• The tone of the gold market is getting more positive as Jerome Powell signaled the pace of rate hikes would slow at the Fed’s next meeting. In some ways, the market has taken the lead from the Fed. In November, gold gained 8% with talk of Covid loosening in China, but the dollar lost 5% in conjunction with a rise in gold and some anticipation that the Fed can’t keep raising rates this fast. We had a major blow up with the crypto space, and now Blackstone’s $69 billion real estate fund for wealthy individuals announced it is limiting redemption requests on the fund as total requests to liquidate exceed the threshold withdrawal limits. Blackstone became a massive player snapping up apartments, suburban homes and dorms with low interest rates and their property values have likely fallen with the rise in interest rates. Gold is beginning to get interesting as other investment returns look less certain.   
  • Alamos Gold reported new drill results from surface and underground at the Island Mine in Ontario. High-grade mineralization at Island West was extended 225 meters west of existing resources. Mineralization also extended down from the large high-grade Inferred Mineral Resource block in the lower part of Island East. At Island Main, high-grade mineralization extends 160 meters below Inferred Mineral Resources. John McCluskey, president and CEO of Alamos, noted the significant exploration potential the Island Gold deposit has demonstrated and continues to deliver impressive results.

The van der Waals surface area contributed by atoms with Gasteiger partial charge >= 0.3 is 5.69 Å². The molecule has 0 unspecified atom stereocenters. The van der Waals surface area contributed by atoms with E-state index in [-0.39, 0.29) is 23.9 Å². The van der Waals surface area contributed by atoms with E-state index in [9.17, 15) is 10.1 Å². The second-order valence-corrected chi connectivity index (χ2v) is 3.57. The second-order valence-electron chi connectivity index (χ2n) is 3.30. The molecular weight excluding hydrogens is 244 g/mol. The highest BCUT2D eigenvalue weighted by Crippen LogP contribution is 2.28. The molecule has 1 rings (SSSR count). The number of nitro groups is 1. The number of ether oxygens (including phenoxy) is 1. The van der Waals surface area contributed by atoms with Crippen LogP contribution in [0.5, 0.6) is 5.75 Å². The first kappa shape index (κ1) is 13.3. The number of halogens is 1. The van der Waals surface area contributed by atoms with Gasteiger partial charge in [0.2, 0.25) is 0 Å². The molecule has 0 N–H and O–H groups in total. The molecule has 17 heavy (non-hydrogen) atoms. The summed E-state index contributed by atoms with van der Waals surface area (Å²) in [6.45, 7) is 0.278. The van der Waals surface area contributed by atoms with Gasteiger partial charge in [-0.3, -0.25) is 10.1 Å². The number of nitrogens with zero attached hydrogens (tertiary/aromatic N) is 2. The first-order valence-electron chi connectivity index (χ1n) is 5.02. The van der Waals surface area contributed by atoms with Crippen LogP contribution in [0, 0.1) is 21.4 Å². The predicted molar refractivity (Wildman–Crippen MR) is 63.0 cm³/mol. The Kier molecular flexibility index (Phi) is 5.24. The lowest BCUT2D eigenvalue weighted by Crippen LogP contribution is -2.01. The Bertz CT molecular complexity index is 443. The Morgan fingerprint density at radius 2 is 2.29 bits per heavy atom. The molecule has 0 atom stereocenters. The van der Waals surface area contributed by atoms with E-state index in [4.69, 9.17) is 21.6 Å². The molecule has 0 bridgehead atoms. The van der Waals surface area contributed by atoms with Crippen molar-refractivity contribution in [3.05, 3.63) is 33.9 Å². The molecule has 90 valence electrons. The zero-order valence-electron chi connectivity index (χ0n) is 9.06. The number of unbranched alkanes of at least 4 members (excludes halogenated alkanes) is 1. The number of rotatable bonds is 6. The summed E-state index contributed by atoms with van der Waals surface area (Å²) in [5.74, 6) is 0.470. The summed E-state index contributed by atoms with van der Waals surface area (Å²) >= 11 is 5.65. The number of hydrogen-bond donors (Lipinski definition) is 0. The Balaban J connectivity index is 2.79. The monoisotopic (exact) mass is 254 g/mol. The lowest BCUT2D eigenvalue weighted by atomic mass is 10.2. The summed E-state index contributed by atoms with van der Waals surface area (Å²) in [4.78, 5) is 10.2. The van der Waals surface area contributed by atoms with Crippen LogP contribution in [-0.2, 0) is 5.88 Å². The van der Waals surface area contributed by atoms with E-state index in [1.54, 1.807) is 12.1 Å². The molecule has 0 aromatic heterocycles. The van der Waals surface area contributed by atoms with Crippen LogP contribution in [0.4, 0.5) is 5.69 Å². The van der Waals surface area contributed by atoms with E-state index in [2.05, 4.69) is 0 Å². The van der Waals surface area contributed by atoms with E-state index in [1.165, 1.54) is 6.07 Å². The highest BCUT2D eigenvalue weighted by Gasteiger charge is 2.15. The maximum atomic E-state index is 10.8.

• MMC Norilsk Nickel PJSC, which controls 40% of global palladium output, said the global market will face a sharp deficit of the metal after the London Platinum and Palladium Market (LPPM) delisted Russian refineries from delivery lists earlier this year. The LPPM’s “arbitrary decision” has “created a major shortfall of supply of good delivery branded sponge and ingots,” the Russian miner known as Nornickel said in its metals outlook on Wednesday.


  • According to Macquarie, the Australian gold sector has experienced inflationary pressures with costs rising in key areas including labor, energy fuel and explosives. Global shipping cost escalation/delays and other supply chain constraints have also impacted the sector more broadly, which has impacted the ability to execute capital projects. Rising costs have led to a general erosion of margins of large-cap gold miners over the last three years. If rising real rates cause gold to fall, balance-sheet strength may become increasingly vital.